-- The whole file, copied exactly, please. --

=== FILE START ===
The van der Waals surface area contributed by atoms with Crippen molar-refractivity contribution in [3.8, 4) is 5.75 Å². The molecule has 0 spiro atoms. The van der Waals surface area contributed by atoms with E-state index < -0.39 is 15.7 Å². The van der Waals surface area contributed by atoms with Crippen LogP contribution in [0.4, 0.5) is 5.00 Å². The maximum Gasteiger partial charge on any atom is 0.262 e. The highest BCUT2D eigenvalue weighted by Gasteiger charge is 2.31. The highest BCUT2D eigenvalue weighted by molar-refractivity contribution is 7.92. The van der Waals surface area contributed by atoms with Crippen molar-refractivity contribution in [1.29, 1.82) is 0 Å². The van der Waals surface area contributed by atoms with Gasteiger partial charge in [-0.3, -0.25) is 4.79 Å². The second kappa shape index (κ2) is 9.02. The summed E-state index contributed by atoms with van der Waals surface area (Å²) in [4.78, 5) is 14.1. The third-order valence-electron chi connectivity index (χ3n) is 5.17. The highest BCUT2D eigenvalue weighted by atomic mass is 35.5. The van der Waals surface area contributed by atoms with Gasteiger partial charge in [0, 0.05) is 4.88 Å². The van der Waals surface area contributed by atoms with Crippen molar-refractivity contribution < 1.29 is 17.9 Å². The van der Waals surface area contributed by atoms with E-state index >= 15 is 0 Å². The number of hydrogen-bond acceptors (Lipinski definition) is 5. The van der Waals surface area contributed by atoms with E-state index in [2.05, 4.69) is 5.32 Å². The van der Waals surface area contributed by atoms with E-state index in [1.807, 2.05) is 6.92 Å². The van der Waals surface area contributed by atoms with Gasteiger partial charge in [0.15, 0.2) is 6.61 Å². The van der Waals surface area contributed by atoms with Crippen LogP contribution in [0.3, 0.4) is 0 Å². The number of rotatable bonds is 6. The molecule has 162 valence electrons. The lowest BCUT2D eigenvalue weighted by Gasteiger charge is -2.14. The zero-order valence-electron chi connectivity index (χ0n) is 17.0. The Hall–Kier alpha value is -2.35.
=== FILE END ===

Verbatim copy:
The van der Waals surface area contributed by atoms with Crippen molar-refractivity contribution in [3.8, 4) is 5.75 Å². The molecule has 0 spiro atoms. The van der Waals surface area contributed by atoms with E-state index < -0.39 is 15.7 Å². The van der Waals surface area contributed by atoms with Crippen LogP contribution in [0.4, 0.5) is 5.00 Å². The maximum Gasteiger partial charge on any atom is 0.262 e. The highest BCUT2D eigenvalue weighted by Gasteiger charge is 2.31. The highest BCUT2D eigenvalue weighted by molar-refractivity contribution is 7.92. The van der Waals surface area contributed by atoms with Crippen molar-refractivity contribution in [1.29, 1.82) is 0 Å². The van der Waals surface area contributed by atoms with Gasteiger partial charge in [-0.3, -0.25) is 4.79 Å². The second kappa shape index (κ2) is 9.02. The summed E-state index contributed by atoms with van der Waals surface area (Å²) in [4.78, 5) is 14.1. The third-order valence-electron chi connectivity index (χ3n) is 5.17. The highest BCUT2D eigenvalue weighted by atomic mass is 35.5. The van der Waals surface area contributed by atoms with Gasteiger partial charge in [0, 0.05) is 4.88 Å². The van der Waals surface area contributed by atoms with Crippen molar-refractivity contribution < 1.29 is 17.9 Å². The van der Waals surface area contributed by atoms with E-state index >= 15 is 0 Å². The number of hydrogen-bond acceptors (Lipinski definition) is 5. The van der Waals surface area contributed by atoms with E-state index in [2.05, 4.69) is 5.32 Å². The van der Waals surface area contributed by atoms with E-state index in [1.807, 2.05) is 6.92 Å². The van der Waals surface area contributed by atoms with Gasteiger partial charge in [0.15, 0.2) is 6.61 Å². The van der Waals surface area contributed by atoms with Crippen LogP contribution in [0.3, 0.4) is 0 Å². The number of rotatable bonds is 6. The molecule has 162 valence electrons. The lowest BCUT2D eigenvalue weighted by Gasteiger charge is -2.14. The zero-order valence-electron chi connectivity index (χ0n) is 17.0. The Hall–Kier alpha value is -2.35.